Tokyo's kind-of-emergency

Tokyo's kind-of-emergency

We recommend you consider this an emergency

Just in case anyone misunderstands: I wrote this article at the end of June 2020, and the situation has continued to change since then. Don’t take my word for anything, follow the WHO and (if you’re in Japan) government guidelines.


Tokyo in April and May was the quietest I’ve ever seen it. A spike in coronavirus cases led to a national emergency (although “emergency” is a relative term) and a dramatic shift in how people lived and worked (although not too dramatic; Japan is a highly conservative society after all).

Emergency is a recommendation

In most countries, the countermeasures enacted by Japan’s central government over the past few months would be ineffective at best and dangerous at worst. Surprisingly, thanks to Japan’s culture of conformity and obedience, they’ve worked pretty well: the virus has been relatively slow to spread even in the packed center of Tokyo, and the healthcare system hasn’t been overwhelmed.

In essence, despite slamming through emergency legislation in March, the government’s powers have been limited to throwing money at people and publishing “recommendations”. For example, during April and May they recommended that companies across Japan consider allowing their staff to work from home, and encouraged people to avoid going out. The Tokyo government recommended that restaurants should close early at 8pm to avoid people drinking and chatting until late (a big part of Japanese culture). Since they couldn’t actually order anyone to do that, they instead offered a cash bonus to restaurants which followed the guidelines.

In other countries people might have ignored these “recommendations” and carried on with business as usual, but Japanese politeness makes the softest of suggestions seem like an absolute order. Most people followed these rules: my company and many others changed to doing 90% work-from-home, and busy districts such as Shibuya became relative ghost towns.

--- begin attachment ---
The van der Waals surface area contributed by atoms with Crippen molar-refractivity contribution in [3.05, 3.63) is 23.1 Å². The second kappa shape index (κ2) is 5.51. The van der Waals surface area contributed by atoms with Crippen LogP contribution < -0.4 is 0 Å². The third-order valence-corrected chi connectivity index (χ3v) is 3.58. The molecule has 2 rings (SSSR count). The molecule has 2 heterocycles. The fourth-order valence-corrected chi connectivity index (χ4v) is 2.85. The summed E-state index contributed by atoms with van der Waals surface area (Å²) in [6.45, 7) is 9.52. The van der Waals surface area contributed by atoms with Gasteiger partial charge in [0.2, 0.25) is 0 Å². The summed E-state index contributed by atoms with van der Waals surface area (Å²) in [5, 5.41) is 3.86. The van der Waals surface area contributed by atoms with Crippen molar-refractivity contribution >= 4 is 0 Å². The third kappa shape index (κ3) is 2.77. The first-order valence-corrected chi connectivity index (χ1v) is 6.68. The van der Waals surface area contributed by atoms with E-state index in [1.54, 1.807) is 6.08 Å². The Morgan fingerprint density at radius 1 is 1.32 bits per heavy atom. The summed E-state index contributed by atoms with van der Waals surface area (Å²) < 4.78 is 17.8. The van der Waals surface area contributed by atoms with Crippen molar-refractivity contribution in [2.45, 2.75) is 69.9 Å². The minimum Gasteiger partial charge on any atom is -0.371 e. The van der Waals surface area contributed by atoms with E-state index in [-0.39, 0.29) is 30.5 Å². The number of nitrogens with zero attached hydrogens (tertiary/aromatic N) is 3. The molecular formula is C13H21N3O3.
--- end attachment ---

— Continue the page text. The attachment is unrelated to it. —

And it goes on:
You might think this is busy ... (Source: http://www.asahi.com/ajw/articles/13252769)

... but it normally looks like this! (Source: https://www.japan-guide.com/e/e3007.html)

Another initiative the government stubbornly carried out was to send 2 free face masks to every household in Japan. You may be able to spot the first flaw in that plan - for example, my girlfriend’s household contains 10 people, at least 4 of whom need to go outside for work. The other flaw is that the design of the masks is terrible, far worse than the masks most people buy and wear in winter anyway. So in the two months since they arrived in my area I’ve seen 95% of people wearing the usual type of masks, 5% of people not wearing masks, and maybe a total of one or two people wearing the government masks. 46.6 billion yen well spent …

The Three C’s

The catchy public-facing advice has been to avoid the “Three C’s”, or in Japanese, 3密 (san-mitsu). They are “closed spaces” 密閉空間 (mippei kukan), “crowded places” 密集空間 (misshu kukan) and “close-contact settings” 密接空間 (missetsu kukan). You’ll notice that they work a bit better in Japanese because the prefix, suffix and number of characters are the same every time - unfortunately the translation loses the nice rhythmic flow!

Posters like these have been somewhat haphazardly strewn around shopping streets and open spaces around Tokyo:

Source: https://www.city.otsu.lg.jp/kenko/2020/shiminn/info/32031.html